The experts that conducted this study specified 3 possible mechanisms of action behind the anti-atherosclerotic activity of pomegranate:
Lowering of Blood Pressure: During the intervention, researchers found a significant improvement in blood pressure in patients: their systolic blood pressure was lowered 7%, 11% ,10%, 10% and 12% after 1, 3, 6, 9, and 12 months of use of pomegranate, respectively, compared to values which have been measured before the research.
The ability of this fruit to lower systolic blood pressure shows that it has a healing effect on the endothelium, which is the inner lining of the artery which cannot be completely relaxed in the case of heart disease and leads to a condition called endothelial dysfunction.
Antioxidant properties: The oxidative stress in patients in the pomegranate group has been greatly reduced, as well as the autoantibodies formed against ox-LDL, which is a form of oxidized low density lipoprotein-related to the pathological process of atherosclerosis.
The reduction of oxidative stress was measurable by an increase in the blood serum enzyme paraoxonase 1 (PON1) of up to 91% after a period of 3 years; PON1 is an enzyme whose elevated activity is linked to lower oxidative stress.
This is critical for the anti-atherosclerotic activity of pomegranate due to the lipid peroxidation hypothesis of atherosclerosis, which suggests that their cardiotoxicity/atherogenicity is influenced not by the quantity only, but as well as the quality of the blood lipids (i.e. whether they are oxidized/damaged or not).
What is of higher importance is the fact that this amazing fruit prevents the oxidative stress effects which lead to heart disease.
Plaque Lesion Stabilization: As 2 of 10 patients on PJ (after 3 and 12 months) experienced clinical deterioration, carotid surgery was done and the lesions were examined to determine the difference in composition to those who did not consume this fruit. Thus, 4 distinct positive differences have been noticed:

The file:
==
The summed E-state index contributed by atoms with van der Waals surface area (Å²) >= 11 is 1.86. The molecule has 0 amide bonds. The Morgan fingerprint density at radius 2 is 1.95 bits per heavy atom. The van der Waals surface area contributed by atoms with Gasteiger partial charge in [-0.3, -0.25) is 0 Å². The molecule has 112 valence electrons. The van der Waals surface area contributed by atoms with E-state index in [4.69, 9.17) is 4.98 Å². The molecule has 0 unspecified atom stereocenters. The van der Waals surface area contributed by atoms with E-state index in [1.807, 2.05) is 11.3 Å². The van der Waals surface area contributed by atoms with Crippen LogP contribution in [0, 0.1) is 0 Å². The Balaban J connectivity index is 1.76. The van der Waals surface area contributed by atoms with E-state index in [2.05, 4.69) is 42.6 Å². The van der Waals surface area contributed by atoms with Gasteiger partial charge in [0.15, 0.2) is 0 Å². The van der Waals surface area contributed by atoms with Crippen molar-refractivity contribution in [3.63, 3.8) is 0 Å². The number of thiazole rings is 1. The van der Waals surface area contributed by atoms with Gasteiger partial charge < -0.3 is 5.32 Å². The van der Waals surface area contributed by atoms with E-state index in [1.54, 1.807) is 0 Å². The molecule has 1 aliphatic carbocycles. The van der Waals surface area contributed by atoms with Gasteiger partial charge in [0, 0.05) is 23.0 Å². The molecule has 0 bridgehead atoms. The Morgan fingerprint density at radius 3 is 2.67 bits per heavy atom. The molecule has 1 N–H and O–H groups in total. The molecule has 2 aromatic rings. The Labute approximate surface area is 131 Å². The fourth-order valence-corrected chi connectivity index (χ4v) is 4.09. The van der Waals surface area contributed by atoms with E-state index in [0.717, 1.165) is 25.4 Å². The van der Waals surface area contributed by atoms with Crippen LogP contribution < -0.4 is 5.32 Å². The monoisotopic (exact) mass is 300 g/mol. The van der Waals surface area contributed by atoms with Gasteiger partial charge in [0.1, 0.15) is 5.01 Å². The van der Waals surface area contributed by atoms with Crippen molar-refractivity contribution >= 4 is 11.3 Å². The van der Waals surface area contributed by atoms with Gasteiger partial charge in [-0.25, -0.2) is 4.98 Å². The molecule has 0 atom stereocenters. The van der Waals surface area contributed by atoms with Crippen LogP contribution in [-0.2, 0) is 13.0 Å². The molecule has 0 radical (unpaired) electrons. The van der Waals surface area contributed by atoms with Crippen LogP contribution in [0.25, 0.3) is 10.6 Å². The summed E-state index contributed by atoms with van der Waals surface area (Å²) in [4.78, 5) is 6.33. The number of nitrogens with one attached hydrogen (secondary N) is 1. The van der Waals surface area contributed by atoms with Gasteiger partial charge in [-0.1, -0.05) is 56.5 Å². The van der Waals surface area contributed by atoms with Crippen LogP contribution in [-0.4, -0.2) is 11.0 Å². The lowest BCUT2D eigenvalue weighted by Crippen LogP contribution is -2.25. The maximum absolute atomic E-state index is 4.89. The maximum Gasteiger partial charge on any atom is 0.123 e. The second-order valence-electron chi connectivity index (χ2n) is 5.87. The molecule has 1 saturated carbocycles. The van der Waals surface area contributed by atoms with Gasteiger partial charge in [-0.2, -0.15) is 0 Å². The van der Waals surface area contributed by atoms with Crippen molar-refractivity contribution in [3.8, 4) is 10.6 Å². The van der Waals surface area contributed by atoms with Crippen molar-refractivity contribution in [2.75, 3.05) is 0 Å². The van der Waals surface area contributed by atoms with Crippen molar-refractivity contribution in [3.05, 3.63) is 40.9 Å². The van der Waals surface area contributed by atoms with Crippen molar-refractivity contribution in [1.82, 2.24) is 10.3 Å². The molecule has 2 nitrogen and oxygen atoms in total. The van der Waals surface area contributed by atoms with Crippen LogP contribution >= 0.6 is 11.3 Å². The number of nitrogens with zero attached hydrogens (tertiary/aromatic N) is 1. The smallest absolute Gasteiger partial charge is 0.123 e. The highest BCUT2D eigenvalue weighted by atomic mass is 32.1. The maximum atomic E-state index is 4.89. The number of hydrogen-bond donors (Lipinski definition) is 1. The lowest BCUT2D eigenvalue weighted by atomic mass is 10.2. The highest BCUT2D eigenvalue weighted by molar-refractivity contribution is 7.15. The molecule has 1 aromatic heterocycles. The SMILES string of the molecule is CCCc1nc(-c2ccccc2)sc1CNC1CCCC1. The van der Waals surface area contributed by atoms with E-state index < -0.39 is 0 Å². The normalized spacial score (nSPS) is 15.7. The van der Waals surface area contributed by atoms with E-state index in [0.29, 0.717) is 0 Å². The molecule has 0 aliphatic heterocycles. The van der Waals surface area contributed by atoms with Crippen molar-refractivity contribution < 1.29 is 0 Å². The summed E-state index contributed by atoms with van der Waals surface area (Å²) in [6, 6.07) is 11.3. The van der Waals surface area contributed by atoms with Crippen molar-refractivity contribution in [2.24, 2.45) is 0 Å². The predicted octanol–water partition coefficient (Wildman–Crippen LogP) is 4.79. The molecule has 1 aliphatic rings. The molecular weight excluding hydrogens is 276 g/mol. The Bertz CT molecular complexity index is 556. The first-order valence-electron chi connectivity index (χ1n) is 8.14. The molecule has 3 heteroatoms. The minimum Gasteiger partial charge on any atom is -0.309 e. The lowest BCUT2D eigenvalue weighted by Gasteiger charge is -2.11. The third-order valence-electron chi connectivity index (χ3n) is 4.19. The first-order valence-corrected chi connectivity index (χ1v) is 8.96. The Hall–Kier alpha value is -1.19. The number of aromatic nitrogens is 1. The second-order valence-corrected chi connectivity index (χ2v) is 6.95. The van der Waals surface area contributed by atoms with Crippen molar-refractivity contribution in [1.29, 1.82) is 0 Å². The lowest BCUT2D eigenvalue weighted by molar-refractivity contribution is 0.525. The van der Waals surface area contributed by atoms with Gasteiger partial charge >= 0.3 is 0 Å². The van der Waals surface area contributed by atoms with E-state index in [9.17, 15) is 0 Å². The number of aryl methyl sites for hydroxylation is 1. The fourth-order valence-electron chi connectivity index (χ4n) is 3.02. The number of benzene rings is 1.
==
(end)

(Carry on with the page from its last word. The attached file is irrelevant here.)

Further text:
-Reduced Cholesterol Content: “The cholesterol content in carotid lesions from the two patients that consumed PJ was lower by 58% and 20%, respectively, in comparison to lesions obtained from CAS patients that did not consume PJ (Fig. 3A).”
-Reduced LDL Oxidation: “LDL oxidation by lesions derived from the patients after PJ consumption for 3 or 12 months, was significantly (Po0.01) decreased by 43% or 32%, respectively, in comparison to LDL oxidation rates obtained by lesions from CAS patients that did not consume PJ (Fig. 3D).”
-Increased Reduced Glutathione Content: “A substantial increase in the lesion reduced glutathione (GSH) content, (GSH is a major cellular antioxidant) by 2.5-fold, was observed after PJ consumption for 3 or 12 months, (Fig. 3C).”
-Reduced Lipid Peroxides: “The lipid peroxides content in lesions obtained from the patients after PJ consumption for 3 or 12 months was significantly reduced by 61% or 44%, respectively, as compared to lesions from patients that did not consume PJ (Fig. 3B).”
These conclusions show that despite the ability of pomegranate to reduce the lesion size in the carotid arteries, “the lesion itself may be considered less atherogenic after PJ consumption, as its cholesterol and oxidized lipid content decreased, and since its ability to oxidize LDL was significantly reduced.”
Undoubtedly, this result is revolutionary, as currently, the threat of carotid artery stenosis is considered primarily via the size of the lesion and not by its quality.
This agrees with the belief that the sheer quantity of lipoproteins (i.e. “cholesterol”) in the blood cannot accurately indicate whether those lipoproteins are dangerous (atherogenic); but, if they are oxidized (e.g. ox-LDL) they can be threatening (or representative of a more systemic imbalance in the body) while non-oxidized low density lipoprotein may be regarded as entirely benign, if not crucial for heart and overall body health.
Researchers discovered that the pomegranate group had raised triglycerides levels and very low density lipoprotein, again, underlining that the anti-atherosclerotic properties possible have stronger connection to the enhanced quality of the physiological milieu within which all lipoproteins operate than their number.
Beyond any doubt, all participants in the study took conventional, drug-based care for heart disease, like blood pressure and cholesterol-lowering medications.
Findings showed that pomegranate did not interfere with the drugs used, which shows that it can be taken as a complementary/adjunct therapy for those on drugs.
Moreover, the study found that the condition of the got progressively aggravated (for instance, the mean IMT raised 9% within a year), which indicates that drugs fail to deliver results, and may even speed up the development of the disease.
Sources and References: